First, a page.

Parenting advice. It. Is. Everywhere. We can’t set foot out of our house without someone offering their unsolicited tips. The Internet is full of helpful articles on how to navigate the often choppy waters of parenting … what to do, what not to do, what you never, ever, ever, ever should do.
For the most part, I’m a live and let live person. I usually stay away from hot-button topics: circumcision, co-sleeping, baby-wearing, helicopter parenting, and peanut butter. Like everyone else, I have my own opinions about what’s right (or wrong) for my family, but rare is the occasion where I’ll point my finger and say, “Dude, you’ve got that all wrong.”
But, this is one of those occasions.
I read a recent article by writer Brian Davis, “Why Parents Should Treat Kids as Adults.” Wait, what? Treat them like adults? But they’re — you know — kids.
According to Davis, treating children like adults is the answer to effective discipline and “traditional parenting” is condescending. If we wouldn’t say things like “stop pouting” or “don’t touch that” to our partner or other adult, then we should not say them to our children.
Uh … not so much.
I believe kids are people, too. Of course I do. Kids aren’t some sort of species of their own (although sometimes it seems like they are), but they’re not adults. Because they’re kids.
Talking to your children like children isn’t “condescending” as Davis states. There’s a difference between age-inappropriate baby talk (i.e. asking your 12-year-old if she has to go tinkly tink) and being condescending. I am all in for allowing kids to grow up and bloom, but they are only children for a little while, so why treat them as adults before they are? Growing up, learning, and accepting responsibility comes in stages and we shouldn’t be in a hurry for our kids to get there.
Parents cannot always explain themselves to a child. Yes, providing some sort of answer when your kid “but why”s you to death helps them learn. It also drives you bonkers, but most parents understand and embrace their role as teacher. But, at some point, “because I said so” or “just do it” will come out of our mouths and we shouldn’t jump to label that as lazy parenting.
Of course, parents need to recognize and take advantage of those teachable moments, but when said teachable moment occurs in response to, “Put your shoes on and let’s get in the car right now, we’re 10 minutes late for the third time this week — for the love of Pete, child, MOVE,” stopping to explain why isn’t realistic. If you’re adamantly opposed to the “because I said so” response, I say you’ve never had to get two children under 5 out the door in a (semi-) timely manner.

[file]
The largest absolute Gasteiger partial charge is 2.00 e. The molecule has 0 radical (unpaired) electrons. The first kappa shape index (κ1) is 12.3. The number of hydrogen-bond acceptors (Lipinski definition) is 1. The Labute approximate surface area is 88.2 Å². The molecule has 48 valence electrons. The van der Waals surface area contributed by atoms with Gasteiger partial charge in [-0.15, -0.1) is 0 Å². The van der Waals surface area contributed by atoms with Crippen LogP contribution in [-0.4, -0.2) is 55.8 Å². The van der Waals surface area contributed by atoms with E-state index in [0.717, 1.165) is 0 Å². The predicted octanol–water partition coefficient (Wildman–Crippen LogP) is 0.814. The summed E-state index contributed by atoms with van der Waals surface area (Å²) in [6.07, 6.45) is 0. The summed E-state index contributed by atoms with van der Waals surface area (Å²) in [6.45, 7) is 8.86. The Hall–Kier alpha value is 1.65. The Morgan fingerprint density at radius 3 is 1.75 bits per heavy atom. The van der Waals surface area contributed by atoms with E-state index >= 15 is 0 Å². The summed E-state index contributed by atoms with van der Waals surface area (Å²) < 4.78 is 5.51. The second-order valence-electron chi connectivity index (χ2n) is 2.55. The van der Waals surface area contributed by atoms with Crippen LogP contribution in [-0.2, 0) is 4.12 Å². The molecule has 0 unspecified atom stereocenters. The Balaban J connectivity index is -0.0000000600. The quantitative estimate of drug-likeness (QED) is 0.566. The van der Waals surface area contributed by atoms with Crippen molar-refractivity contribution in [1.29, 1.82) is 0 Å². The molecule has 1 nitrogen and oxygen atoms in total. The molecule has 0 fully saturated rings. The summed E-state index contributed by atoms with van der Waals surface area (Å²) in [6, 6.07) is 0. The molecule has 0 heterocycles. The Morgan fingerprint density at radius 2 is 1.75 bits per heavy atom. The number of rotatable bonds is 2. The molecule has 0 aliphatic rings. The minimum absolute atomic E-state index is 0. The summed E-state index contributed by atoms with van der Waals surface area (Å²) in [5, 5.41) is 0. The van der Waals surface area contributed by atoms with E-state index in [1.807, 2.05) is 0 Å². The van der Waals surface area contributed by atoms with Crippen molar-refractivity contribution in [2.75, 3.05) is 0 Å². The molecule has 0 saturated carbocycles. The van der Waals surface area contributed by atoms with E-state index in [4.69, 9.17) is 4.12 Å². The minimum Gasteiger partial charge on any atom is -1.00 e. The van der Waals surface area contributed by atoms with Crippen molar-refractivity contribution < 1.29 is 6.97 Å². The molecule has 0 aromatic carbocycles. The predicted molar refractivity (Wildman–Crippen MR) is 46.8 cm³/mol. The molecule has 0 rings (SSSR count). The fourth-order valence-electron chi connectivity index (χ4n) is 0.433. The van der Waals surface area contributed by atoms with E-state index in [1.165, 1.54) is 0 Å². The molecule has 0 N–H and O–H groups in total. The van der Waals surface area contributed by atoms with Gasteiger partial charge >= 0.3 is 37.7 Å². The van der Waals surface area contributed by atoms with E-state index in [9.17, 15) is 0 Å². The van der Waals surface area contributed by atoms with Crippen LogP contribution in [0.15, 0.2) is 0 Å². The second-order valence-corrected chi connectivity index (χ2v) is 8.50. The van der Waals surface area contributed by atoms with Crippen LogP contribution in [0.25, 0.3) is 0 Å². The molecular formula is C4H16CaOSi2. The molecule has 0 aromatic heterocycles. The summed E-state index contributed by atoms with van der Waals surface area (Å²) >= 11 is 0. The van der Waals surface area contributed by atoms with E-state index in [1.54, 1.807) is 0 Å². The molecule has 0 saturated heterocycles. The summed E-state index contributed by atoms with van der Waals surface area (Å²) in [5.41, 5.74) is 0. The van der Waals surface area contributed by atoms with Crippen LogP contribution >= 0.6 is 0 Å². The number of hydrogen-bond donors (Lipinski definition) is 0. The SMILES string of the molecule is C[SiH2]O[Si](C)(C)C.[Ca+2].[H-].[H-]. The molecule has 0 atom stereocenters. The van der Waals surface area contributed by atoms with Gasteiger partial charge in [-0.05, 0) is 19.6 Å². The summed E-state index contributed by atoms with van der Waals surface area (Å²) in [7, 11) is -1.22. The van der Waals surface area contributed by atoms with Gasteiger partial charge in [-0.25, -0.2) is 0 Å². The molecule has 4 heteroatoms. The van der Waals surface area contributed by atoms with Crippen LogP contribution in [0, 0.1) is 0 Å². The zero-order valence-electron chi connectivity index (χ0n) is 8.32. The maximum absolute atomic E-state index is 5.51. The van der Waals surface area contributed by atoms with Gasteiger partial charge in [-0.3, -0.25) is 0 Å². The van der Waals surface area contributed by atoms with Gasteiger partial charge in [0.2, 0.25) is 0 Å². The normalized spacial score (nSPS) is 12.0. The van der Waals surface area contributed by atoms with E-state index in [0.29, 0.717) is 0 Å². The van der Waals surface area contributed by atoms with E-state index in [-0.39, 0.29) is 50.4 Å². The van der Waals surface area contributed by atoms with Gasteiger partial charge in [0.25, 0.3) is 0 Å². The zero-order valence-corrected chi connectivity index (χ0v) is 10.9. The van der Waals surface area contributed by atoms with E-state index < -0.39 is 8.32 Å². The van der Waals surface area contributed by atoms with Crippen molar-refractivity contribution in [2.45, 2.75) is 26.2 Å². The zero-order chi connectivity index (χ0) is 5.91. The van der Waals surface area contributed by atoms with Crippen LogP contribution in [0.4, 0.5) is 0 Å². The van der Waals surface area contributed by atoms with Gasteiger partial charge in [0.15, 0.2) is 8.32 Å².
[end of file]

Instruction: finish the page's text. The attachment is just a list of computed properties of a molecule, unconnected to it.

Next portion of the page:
Davis asserts, “Offering an explanation is also a great opportunity for your own reflection. If you don’t have a good reason for a rule (i.e. stop making faces) it’s probably a crappy rule and you’re probably taking yourself too seriously.”
Generalize much? If my kid were making faces in church or at my 88-year-old grandmother, I don’t think I’d take the time to stop and lay out my reasoning for insisting that behavior stops. Sometimes, telling a kid to knock it off without opportunity for discussion is necessary. I’m all for helping kids understand why rules exist, but there is a time and a place for “reflection.” There’s nothing wrong with a parent choosing when to explain their decisions. Opting not to give an explanation doesn’t mean the decision is crappy.
Treating a child like an adult is not an answer to all of your parenting problems. Although Davis claims “treating a kid like a person prevents a parent from needing ‘discipline’ at all,” addressing a child in a manner consistent with their age is not failure to treat a kid like a person.
Different parents have different definitions of what constitutes appropriate discipline, but all kids need some structure. The world is structured. Giving children choices and options is sometimes appropriate … and sometimes just impractical for real life with real kids.
I am the parent. Treating my children like, well, children and allowing them to develop and grow doesn’t mean I’m some sort of dictator. Children don’t process information or make decisions the same way adults do, so we shouldn’t treat them as adults because they’re not. Our brains don’t stop developing until we’re in our early 20s, especially the frontal lobe which controls decision making. Raising a child that learns to make good decisions does not mean raising a child who always gets to decide as they please.
Davis also recommends “defensive parenting,” which involves, among other things, über child-proofing, like taping butcher paper to the bottom three feet of all the walls in the home so “stray crayon marks” don’t ruin the walls. Hmm. Remind me to hide the crayons when his kids come to my house. I’m all for making adjustments to the home environment to make allowances for the fact that kids make messes, but isn’t that sending the message that walls are for coloring on?
Although I don’t tow the “treat kids like adults” line, Davis does makes some valid points in his article. He discusses the importance of allowing children to do things for themselves and allowing them to mess up in the name of learning. Amen. Asking your children to help you with basic household chores, knowing that their assistance doubles the time it takes to do something simple, like taking out the garbage or cracking an egg? Double Amen.
Children are people. They are also often irrational beasts. Treating them like adults before they’re ready? I say no. I say we shouldn’t be in such a hurry for our kids to grow up. There’s nothing wrong with treating children like children. Because that’s exactly what they are.More On